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Invention vs Commercialization

Posted on Wednesday, Apr 12th 2006

There has been a number of hot issues lately around patents, lawsuits, rights of inventors versus business builders. TVi vs Microsoft, Netflix vs Blockbuster, RIM vs NTP, eBay vs MercExchange.

Here are two articles from the Wall Street Journal on two divergent points of view:

Nathan Myhrvold, the first CTO of Microsoft, who now owns an IP company, writes: Inventors Have Rights, Too!

The counterpoint is provided by Bruce Sewell, Intel’s General Counsel, in : Troll Call

Some excerpts from Sewell’s piece:

RIM, the company that brings BlackBerry service to four million subscribers, finally caved in to the threat of losing its business. It paid NTP, a small patent holding company reputedly comprised of just one inventor and one patent lawyer, $615 million to settle a four-year patent dispute. For NTP it was like winning the lottery, but for the rest of us, and for business in particular, it stinks.

NTP doesn’t have a competitive product. It isn’t even in the business of making products. It’s one of a large number of companies known as patent trolls. Trolls acquire and use patents just to sue companies that actually make products and generate revenue. A patent without a product isn’t worth much, whereas a patent tied to a revenue stream, particularly someone else’s, is a whole different matter. RIM was the best thing that ever happened to NTP, because by last Friday the only question left was how much of RIM’s pie NTP could get.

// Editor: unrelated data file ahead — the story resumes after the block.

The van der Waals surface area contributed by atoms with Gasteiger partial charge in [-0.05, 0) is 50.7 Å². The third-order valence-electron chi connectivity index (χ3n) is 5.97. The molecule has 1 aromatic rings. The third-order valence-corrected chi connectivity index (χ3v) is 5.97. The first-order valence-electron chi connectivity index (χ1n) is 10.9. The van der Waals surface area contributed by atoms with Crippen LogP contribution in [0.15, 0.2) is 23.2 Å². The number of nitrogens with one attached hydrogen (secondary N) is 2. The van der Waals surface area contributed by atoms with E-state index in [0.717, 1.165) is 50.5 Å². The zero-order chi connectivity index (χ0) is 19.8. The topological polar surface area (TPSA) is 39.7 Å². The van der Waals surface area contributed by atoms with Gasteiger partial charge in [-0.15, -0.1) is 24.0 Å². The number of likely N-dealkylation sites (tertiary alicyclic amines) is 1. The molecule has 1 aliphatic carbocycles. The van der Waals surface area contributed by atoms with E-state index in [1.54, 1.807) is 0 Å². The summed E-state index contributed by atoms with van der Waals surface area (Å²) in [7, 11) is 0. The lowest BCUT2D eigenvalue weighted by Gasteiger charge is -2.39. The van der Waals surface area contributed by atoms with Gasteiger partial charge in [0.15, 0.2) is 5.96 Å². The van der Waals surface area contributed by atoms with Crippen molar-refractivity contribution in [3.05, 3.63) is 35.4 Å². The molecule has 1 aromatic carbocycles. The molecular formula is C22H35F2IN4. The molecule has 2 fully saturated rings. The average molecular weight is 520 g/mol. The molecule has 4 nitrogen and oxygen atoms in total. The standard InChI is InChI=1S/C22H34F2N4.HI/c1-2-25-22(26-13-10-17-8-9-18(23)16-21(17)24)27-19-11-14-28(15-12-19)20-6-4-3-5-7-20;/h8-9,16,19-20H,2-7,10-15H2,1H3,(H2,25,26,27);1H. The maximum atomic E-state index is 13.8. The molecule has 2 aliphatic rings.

The distressing part of this picture is that RIM’s contribution of complementary technologies, business acumen, product R&D and marketing is what “enabled” the NTP invention to achieve commercial relevance.

Myhrvold counters with:

The patent system exists to give economic incentive to create inventions — not products. After all, profit is the incentive to create and sell products. In order to have a level playing field, inventors must have a full set of rights, regardless of whether they are big or little, or whether they make products or just invent. Those rights are what give them the incentive to work long and hard on new ideas that may not work. A lot of big innovative companies agree with this — companies like DuPont, GE, Qualcomm and 3M, as well as the pharmaceutical and biotech industry, have filed amicus briefs in support of MercExchange and equal rights for all inventors.

The right question (as Bruce Sewell asks it) is: What would be a fair royalty for NTP, given its contribution of the patent and RIM’s contribution of everything else?

My own favorite is the Netflix vs Blockbuster case which I think Netflix should win. They did everything from invent to innovate to commercialize to popularize to educate the market. Why should Blockbuster just walk in, copy, and reap all the benefits, without Netflix having some protection, at least? Their stock suffered tremendously last year, as Blockbuster, Amazon and Walmart made announcements of competitive services.

On the others, I have to say, my bias is more along the lines of Bruce Sewell : to not unduly reward patent holders in the name of protecting inventor’s rights, to not overlook the contributions of those that invested the time, energy, and financial resources to create a market for inventions.

It is, however, also essential to protect inventors from being squashed by big business.

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WSJ Article on TIVO vs Echostar:TIVO wins this round.

Sramana Mitra Thursday, April 13, 2006 at 5:38 PM PT

eBAY wins against patent troll MercExchange.

Sramana Mitra Monday, May 15, 2006 at 5:48 PM PT